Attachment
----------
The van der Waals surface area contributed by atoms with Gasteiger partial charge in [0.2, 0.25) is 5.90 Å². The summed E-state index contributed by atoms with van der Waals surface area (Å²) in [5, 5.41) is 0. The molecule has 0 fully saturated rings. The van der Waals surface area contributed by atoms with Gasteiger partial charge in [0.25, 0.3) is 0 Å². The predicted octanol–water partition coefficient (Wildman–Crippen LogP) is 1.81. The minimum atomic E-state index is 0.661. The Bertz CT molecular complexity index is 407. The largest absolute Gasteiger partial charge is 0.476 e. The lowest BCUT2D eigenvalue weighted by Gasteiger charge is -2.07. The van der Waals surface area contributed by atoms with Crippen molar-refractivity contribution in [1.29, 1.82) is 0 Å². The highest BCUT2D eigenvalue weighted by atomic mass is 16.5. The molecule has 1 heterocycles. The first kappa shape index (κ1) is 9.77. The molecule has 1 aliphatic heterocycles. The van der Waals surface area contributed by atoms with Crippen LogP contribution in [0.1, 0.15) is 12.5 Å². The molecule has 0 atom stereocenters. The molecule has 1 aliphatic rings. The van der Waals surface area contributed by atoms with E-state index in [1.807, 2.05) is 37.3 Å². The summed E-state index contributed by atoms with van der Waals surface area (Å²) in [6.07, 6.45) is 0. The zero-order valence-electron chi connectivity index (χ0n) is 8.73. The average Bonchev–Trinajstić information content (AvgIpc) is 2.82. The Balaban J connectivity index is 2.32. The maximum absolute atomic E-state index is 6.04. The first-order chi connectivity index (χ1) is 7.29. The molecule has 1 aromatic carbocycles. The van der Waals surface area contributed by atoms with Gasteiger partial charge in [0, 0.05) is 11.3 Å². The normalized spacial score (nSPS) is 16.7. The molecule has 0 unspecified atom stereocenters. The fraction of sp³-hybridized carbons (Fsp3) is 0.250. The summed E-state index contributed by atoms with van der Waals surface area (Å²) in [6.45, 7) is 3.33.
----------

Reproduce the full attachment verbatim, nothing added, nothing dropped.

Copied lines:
The van der Waals surface area contributed by atoms with Gasteiger partial charge in [0.2, 0.25) is 5.90 Å². The summed E-state index contributed by atoms with van der Waals surface area (Å²) in [5, 5.41) is 0. The molecule has 0 fully saturated rings. The van der Waals surface area contributed by atoms with Gasteiger partial charge in [0.25, 0.3) is 0 Å². The predicted octanol–water partition coefficient (Wildman–Crippen LogP) is 1.81. The minimum atomic E-state index is 0.661. The Bertz CT molecular complexity index is 407. The largest absolute Gasteiger partial charge is 0.476 e. The lowest BCUT2D eigenvalue weighted by Gasteiger charge is -2.07. The van der Waals surface area contributed by atoms with Crippen molar-refractivity contribution in [1.29, 1.82) is 0 Å². The highest BCUT2D eigenvalue weighted by atomic mass is 16.5. The molecule has 1 heterocycles. The first kappa shape index (κ1) is 9.77. The molecule has 1 aliphatic heterocycles. The van der Waals surface area contributed by atoms with Crippen LogP contribution in [0.1, 0.15) is 12.5 Å². The molecule has 0 atom stereocenters. The molecule has 1 aliphatic rings. The van der Waals surface area contributed by atoms with E-state index in [1.807, 2.05) is 37.3 Å². The summed E-state index contributed by atoms with van der Waals surface area (Å²) in [6.07, 6.45) is 0. The zero-order valence-electron chi connectivity index (χ0n) is 8.73. The average Bonchev–Trinajstić information content (AvgIpc) is 2.82. The Balaban J connectivity index is 2.32. The maximum absolute atomic E-state index is 6.04. The first-order chi connectivity index (χ1) is 7.29. The molecule has 1 aromatic carbocycles. The van der Waals surface area contributed by atoms with Gasteiger partial charge in [0, 0.05) is 11.3 Å². The normalized spacial score (nSPS) is 16.7. The molecule has 0 unspecified atom stereocenters. The fraction of sp³-hybridized carbons (Fsp3) is 0.250. The summed E-state index contributed by atoms with van der Waals surface area (Å²) in [6.45, 7) is 3.33.